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Executive function modifies the relationship between occupational lead exposure and complex figure test performance
  1. Karin S Walsh,
  2. Mark A Celio,
  3. Christopher G Vaughan,
  4. Karen N Lindgren,
  5. Margit L Bleecker
  1. Center for Occupational and Environmental Neurology, Baltimore, Maryland, USA
  1. Correspondence to Margit L Bleecker, Center for Occupational and Environmental Neurology, 2 Hamill Road, Suite 225, Baltimore, MD 21210-1815, USA; coen{at}msn.com

Abstract

Objectives To determine if chronic lead exposure is associated with non-verbal memory performance and if this association is affected by organisation strategies, a component of executive functions.

Methods We administered the Rey–Osterrieth Complex Figure (ROCF) test, both copy (ROCF-C) and 30-min delayed recall (ROCF-DR), to 358 current lead smelter workers with a mean (SD) age of 41 (9.1) years, education of 11 (2.7) years, and working lifetime-weighted average blood lead (TWA) of 39 (12.0) μg/dl. Copy and delay organisation scores, surrogates for executive functions, were developed for ROCF-C and ROCF-DR. We used multiple regression analyses to examine the relationship between TWA and ROCF performance, organisational scores, and the interaction of organisational scores and TWA after adjusting for relevant covariates.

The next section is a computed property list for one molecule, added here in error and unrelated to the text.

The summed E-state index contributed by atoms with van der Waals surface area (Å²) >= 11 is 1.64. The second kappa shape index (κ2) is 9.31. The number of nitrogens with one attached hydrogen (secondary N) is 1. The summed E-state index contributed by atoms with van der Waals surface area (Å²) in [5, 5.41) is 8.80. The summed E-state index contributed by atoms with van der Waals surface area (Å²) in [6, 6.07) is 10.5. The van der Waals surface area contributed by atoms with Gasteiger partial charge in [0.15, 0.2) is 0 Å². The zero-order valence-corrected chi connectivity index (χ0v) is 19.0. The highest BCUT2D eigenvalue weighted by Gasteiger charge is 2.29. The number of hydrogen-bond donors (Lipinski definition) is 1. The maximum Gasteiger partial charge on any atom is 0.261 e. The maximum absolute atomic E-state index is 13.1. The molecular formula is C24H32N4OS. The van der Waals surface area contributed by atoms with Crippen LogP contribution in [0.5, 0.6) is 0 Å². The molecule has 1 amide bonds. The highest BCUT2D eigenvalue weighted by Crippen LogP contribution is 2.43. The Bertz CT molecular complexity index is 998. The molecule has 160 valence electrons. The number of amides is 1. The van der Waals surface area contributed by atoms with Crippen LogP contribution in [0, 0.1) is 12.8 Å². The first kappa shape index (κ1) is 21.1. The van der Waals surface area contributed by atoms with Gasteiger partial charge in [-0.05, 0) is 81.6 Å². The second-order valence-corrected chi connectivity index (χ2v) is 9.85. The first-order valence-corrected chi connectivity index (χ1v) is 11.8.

Results Organisational scores, while not associated with years of education, were significantly correlated with ROCF-C and ROCF-DR performance. We found a significant relationship between TWA and ROCF-DR but not with ROCF-C performance. The interactions of TWA by copy organisation and TWA by delay organisation were significant for ROCF-DR with a significant dose-effect relationship only in participants with lower organisational scores.

Conclusions Chronic lead exposure was significantly associated with complex figure test delayed recall but not copy performance. Organisational strategies, a component of executive functions, served as effect modifiers of the relationship between lead exposure and non-verbal memory. With increasing TWA exposure workers with good organisational strategies maintained performance on the complex figure test while workers with poor organisational strategies demonstrated decreasing performance.

  • Occupational lead exposure
  • complex figure test
  • executive function
  • organisational strategy
  • psychology
  • toxicology
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Footnotes

  • Funding Other Funders: New Brunswick Occupational Health and Safety Commission.

  • Competing interests None.

  • Patient consent Obtained.

  • Ethics approval This study was conducted with the approval of the Government regulatory agency-management-labor oversight committee.

  • Provenance and peer review Not commissioned; externally peer reviewed.

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